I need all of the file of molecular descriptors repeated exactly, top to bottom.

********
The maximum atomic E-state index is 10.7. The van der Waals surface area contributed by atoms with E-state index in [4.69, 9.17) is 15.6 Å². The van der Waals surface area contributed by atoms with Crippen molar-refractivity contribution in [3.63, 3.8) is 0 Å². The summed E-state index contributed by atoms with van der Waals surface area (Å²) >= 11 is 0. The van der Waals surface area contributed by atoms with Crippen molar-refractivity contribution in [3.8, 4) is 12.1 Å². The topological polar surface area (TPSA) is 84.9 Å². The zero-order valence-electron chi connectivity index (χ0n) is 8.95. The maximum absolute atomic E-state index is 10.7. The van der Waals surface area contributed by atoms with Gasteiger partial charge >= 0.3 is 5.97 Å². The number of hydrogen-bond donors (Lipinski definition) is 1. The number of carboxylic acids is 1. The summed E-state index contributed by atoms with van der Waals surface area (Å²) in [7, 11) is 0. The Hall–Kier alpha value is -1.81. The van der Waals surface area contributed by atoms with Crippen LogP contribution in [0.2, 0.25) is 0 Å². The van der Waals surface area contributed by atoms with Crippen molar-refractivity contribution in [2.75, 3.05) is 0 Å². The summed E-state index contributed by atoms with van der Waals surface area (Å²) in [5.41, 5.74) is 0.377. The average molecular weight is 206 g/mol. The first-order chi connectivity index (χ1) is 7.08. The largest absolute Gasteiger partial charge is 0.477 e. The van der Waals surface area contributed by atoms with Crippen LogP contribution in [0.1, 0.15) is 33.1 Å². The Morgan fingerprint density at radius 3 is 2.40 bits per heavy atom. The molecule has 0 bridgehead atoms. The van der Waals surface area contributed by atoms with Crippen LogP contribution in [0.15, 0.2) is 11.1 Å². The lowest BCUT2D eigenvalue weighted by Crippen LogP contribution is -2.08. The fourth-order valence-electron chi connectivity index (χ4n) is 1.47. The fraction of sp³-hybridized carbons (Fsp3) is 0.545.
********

The maximum atomic E-state index is 10.7. The van der Waals surface area contributed by atoms with E-state index in [4.69, 9.17) is 15.6 Å². The van der Waals surface area contributed by atoms with Crippen molar-refractivity contribution in [3.63, 3.8) is 0 Å². The summed E-state index contributed by atoms with van der Waals surface area (Å²) >= 11 is 0. The van der Waals surface area contributed by atoms with Crippen molar-refractivity contribution in [3.8, 4) is 12.1 Å². The topological polar surface area (TPSA) is 84.9 Å². The zero-order valence-electron chi connectivity index (χ0n) is 8.95. The maximum absolute atomic E-state index is 10.7. The van der Waals surface area contributed by atoms with Gasteiger partial charge >= 0.3 is 5.97 Å². The number of hydrogen-bond donors (Lipinski definition) is 1. The number of carboxylic acids is 1. The summed E-state index contributed by atoms with van der Waals surface area (Å²) in [7, 11) is 0. The Hall–Kier alpha value is -1.81. The van der Waals surface area contributed by atoms with Crippen LogP contribution in [0.2, 0.25) is 0 Å². The van der Waals surface area contributed by atoms with Crippen molar-refractivity contribution in [2.75, 3.05) is 0 Å². The summed E-state index contributed by atoms with van der Waals surface area (Å²) in [5.41, 5.74) is 0.377. The average molecular weight is 206 g/mol. The first-order chi connectivity index (χ1) is 7.08. The largest absolute Gasteiger partial charge is 0.477 e. The van der Waals surface area contributed by atoms with Crippen LogP contribution in [0.1, 0.15) is 33.1 Å². The Morgan fingerprint density at radius 3 is 2.40 bits per heavy atom. The molecule has 0 bridgehead atoms. The van der Waals surface area contributed by atoms with Crippen LogP contribution in [0.15, 0.2) is 11.1 Å². The lowest BCUT2D eigenvalue weighted by Crippen LogP contribution is -2.08. The fourth-order valence-electron chi connectivity index (χ4n) is 1.47. The fraction of sp³-hybridized carbons (Fsp3) is 0.545.